COVID-19: Keeping in contact and breaking new ground

On 12 July, a confirmation service was held in Murska Sobota, observing the distancing and other rules. Photo: ECS
On 12 July, a confirmation service was held in Murska Sobota, observing the distancing and other rules. Photo: ECS

Rapid Response Fund: Evangelical Church of the Augsburg Confession in Slovenia uses more technical facilities in church life and worship

(LWI) – How can we stay in contact with one another despite the restrictions imposed during the Coronavirus disease (COVID-19) pandemic? How can we approach and encourage people in a time of anxiety and uncertainty? – The Evangelical Church of the Augsburg Confession in Slovenia, a member church of the Lutheran World Federation (LWF) in the Central Eastern Europe Region, found that one reply to these questions was increased use of digital media and television.

Slovenia has so far had relatively few COVID-19 cases. But the measures taken to protect the population have drastic effects on life in society – also on the churches.

We started looking for new ways of contacting the members of our congregations and also others outside the church.
Bishop Leon Novak, Evangelical Church of the Augsburg Confession in Slovenia

“In mid-March, we had to close down all worship services, religious education, and confirmation classes as well as occasional offices except for funerals,” reports Bishop Leon Novak. “We started looking for new ways of contacting the members of our congregations and also others outside the church.”

Television and digital media

The bishop’s first conclusion about these efforts is encouraging: “We were able to use modern digital media to contact younger and middle-aged people,” Novak says. “The regional TV program is more effective for reaching the older generation, who don’t have a computer or internet connection.”

That was a way of enabling the risk group, particularly in retirement homes or hospitals to participate in a church service, since all hospital rooms and retirement homes have TV sets. “With our programs we also addressed and reached single people or risk groups isolated from their family members and relatives,” Novak adds.

Services of worship were recorded and then transmitted via the social media and the regional television broadcaster TV Idea. “In the social media, we posted short, thematic video clips inviting people to the worship service, and it worked very well,” Novak reports. “That way, we reached a lot of people, which is very encouraging for us. We want to build on this approach to invite young people and those with no church connection.”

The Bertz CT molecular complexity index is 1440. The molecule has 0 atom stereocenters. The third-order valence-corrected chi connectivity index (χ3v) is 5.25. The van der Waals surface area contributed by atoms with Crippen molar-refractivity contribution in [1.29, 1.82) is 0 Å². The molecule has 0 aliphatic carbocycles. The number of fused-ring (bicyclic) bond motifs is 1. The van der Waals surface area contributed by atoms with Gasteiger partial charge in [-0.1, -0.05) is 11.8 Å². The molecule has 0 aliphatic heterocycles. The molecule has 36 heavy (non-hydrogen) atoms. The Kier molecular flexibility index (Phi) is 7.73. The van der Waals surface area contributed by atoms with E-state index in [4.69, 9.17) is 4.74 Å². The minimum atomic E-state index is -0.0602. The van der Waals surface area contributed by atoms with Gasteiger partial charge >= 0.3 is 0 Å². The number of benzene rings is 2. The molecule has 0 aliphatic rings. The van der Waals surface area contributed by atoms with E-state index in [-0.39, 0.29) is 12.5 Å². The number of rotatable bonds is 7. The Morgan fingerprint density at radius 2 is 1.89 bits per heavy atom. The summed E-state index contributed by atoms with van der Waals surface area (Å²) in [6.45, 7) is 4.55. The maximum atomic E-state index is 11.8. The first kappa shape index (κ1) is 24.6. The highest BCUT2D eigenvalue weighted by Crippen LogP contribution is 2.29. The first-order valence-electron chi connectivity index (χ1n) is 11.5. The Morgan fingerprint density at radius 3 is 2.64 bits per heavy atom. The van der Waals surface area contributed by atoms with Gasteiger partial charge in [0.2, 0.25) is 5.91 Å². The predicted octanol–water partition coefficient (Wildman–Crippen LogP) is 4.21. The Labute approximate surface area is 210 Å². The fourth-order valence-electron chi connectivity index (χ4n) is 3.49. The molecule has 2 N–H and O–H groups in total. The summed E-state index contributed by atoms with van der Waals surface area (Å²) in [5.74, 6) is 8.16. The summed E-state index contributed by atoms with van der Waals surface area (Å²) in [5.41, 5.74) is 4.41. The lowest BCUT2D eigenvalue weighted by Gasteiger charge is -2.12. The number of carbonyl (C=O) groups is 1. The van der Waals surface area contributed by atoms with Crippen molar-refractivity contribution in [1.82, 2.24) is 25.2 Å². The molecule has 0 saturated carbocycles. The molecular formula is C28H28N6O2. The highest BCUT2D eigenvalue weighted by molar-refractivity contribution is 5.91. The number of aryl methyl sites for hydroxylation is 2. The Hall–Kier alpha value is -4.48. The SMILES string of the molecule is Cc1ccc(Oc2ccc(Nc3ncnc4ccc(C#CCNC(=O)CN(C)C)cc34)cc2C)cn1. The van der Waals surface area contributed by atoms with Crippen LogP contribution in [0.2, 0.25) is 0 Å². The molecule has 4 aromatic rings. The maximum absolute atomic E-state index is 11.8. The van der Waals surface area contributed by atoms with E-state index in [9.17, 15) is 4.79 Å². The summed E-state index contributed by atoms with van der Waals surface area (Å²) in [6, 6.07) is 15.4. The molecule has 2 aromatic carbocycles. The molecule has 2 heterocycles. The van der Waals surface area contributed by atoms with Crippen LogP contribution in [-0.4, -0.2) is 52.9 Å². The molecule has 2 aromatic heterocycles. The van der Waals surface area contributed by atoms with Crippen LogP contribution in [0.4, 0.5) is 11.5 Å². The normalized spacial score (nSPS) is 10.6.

As many church members continue to avoid attending public events – including worship services – the Slovenian church will continue to rely on these technical formats.

“Since mid-May, we are allowed to hold services again but only with special hygiene rules,” Novak says.

Technical aids are helpful here too: all the hymns, prayers, readings, and announcements are presented on a big TV screen in the church. Thus, there is no need for hymn books or Bibles through which worshippers could be infected. “The congregation received this format very well,” says Novak.

The costs for the technical equipment, video, and audio recordings and transmission were covered thanks to the LWF’s COVID-19 Rapid Response Fund and the financial support from the German National Committee of the Lutheran World Federation (GNC/LWF).

Concern about financing clergy salaries

Nevertheless, the bishop has reason for concern. “Owing to the social distancing measures in the course of the coronavirus pandemic, the Evangelical Church in Slovenia has lost a lot of donations as parishioners were unable to attend church services. It has been the tradition for church contributions to be delivered personally to parsonages or parish offices.”

This practice has many positive effects: “Pastors have had personal contact with the members of their parishes and an opportunity for a conversation.” Through the pandemic, this procedure has become a severe problem. “For three months, there have been very few payments, if any, which confronts the church with a serious financial challenge. Given this trend and due to the consequences of the loss of church contributions, it is going to be a problem to pay pastors’ salaries in late autumn,” Novak reports. “We are continually looking for solutions. But the loss of many jobs through the pandemic is a major problem – that also affects our church members.”

Now the church is aiming to change its system: in the future, the church contribution is to be paid by bank transfer. “This way, we hope to be able to collect 70 to 80 percent of the contributions within three to four years,” Novak says. That would make the financing channels less vulnerable to a crisis if there were to be another pandemic.

 

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The Rapid Response Fund, launched in April, supports many of the communion’s member churches that are particularly vulnerable during the global health emergency. Upon approval of a project application, a church can receive a grant of up to EUR 5,000 from the global fund supported by LWF’s member church partners around the world.